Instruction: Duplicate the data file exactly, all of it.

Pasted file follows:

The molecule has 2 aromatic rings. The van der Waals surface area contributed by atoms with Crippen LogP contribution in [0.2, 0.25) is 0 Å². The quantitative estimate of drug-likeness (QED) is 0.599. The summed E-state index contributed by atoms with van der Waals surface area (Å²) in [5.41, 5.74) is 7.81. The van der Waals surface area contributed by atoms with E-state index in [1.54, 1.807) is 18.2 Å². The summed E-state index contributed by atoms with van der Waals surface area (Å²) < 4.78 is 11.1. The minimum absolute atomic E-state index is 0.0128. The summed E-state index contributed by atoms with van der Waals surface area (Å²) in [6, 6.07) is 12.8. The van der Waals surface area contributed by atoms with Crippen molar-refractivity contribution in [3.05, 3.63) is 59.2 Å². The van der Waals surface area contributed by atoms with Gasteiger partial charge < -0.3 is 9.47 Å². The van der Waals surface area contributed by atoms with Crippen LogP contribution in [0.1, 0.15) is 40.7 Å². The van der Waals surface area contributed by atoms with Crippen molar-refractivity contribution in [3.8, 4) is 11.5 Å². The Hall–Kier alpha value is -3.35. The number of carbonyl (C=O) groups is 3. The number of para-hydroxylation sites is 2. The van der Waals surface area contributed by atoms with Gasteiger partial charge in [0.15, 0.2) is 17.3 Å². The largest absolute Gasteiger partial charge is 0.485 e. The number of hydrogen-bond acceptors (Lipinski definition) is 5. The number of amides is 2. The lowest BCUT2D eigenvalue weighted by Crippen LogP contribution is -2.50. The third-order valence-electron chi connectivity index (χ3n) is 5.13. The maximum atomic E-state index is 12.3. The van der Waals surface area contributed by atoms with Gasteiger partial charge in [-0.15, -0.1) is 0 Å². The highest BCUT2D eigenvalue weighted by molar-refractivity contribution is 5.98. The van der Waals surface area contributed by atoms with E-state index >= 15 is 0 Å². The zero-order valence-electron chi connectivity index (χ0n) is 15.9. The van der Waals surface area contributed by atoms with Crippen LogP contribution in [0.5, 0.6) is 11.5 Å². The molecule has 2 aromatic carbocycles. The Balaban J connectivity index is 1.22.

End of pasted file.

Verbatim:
The molecule has 2 aromatic rings. The van der Waals surface area contributed by atoms with Crippen LogP contribution in [0.2, 0.25) is 0 Å². The quantitative estimate of drug-likeness (QED) is 0.599. The summed E-state index contributed by atoms with van der Waals surface area (Å²) in [5.41, 5.74) is 7.81. The van der Waals surface area contributed by atoms with E-state index in [1.54, 1.807) is 18.2 Å². The summed E-state index contributed by atoms with van der Waals surface area (Å²) < 4.78 is 11.1. The minimum absolute atomic E-state index is 0.0128. The summed E-state index contributed by atoms with van der Waals surface area (Å²) in [6, 6.07) is 12.8. The van der Waals surface area contributed by atoms with Crippen molar-refractivity contribution in [3.05, 3.63) is 59.2 Å². The van der Waals surface area contributed by atoms with Gasteiger partial charge < -0.3 is 9.47 Å². The van der Waals surface area contributed by atoms with Crippen LogP contribution in [0.1, 0.15) is 40.7 Å². The van der Waals surface area contributed by atoms with Crippen molar-refractivity contribution in [3.8, 4) is 11.5 Å². The Hall–Kier alpha value is -3.35. The number of carbonyl (C=O) groups is 3. The number of para-hydroxylation sites is 2. The van der Waals surface area contributed by atoms with Gasteiger partial charge in [0.15, 0.2) is 17.3 Å². The largest absolute Gasteiger partial charge is 0.485 e. The number of hydrogen-bond acceptors (Lipinski definition) is 5. The number of amides is 2. The lowest BCUT2D eigenvalue weighted by Crippen LogP contribution is -2.50. The third-order valence-electron chi connectivity index (χ3n) is 5.13. The maximum atomic E-state index is 12.3. The van der Waals surface area contributed by atoms with Gasteiger partial charge in [-0.15, -0.1) is 0 Å². The highest BCUT2D eigenvalue weighted by molar-refractivity contribution is 5.98. The van der Waals surface area contributed by atoms with E-state index >= 15 is 0 Å². The zero-order valence-electron chi connectivity index (χ0n) is 15.9. The van der Waals surface area contributed by atoms with Crippen LogP contribution in [0.5, 0.6) is 11.5 Å². The molecule has 2 aromatic carbocycles. The Balaban J connectivity index is 1.22.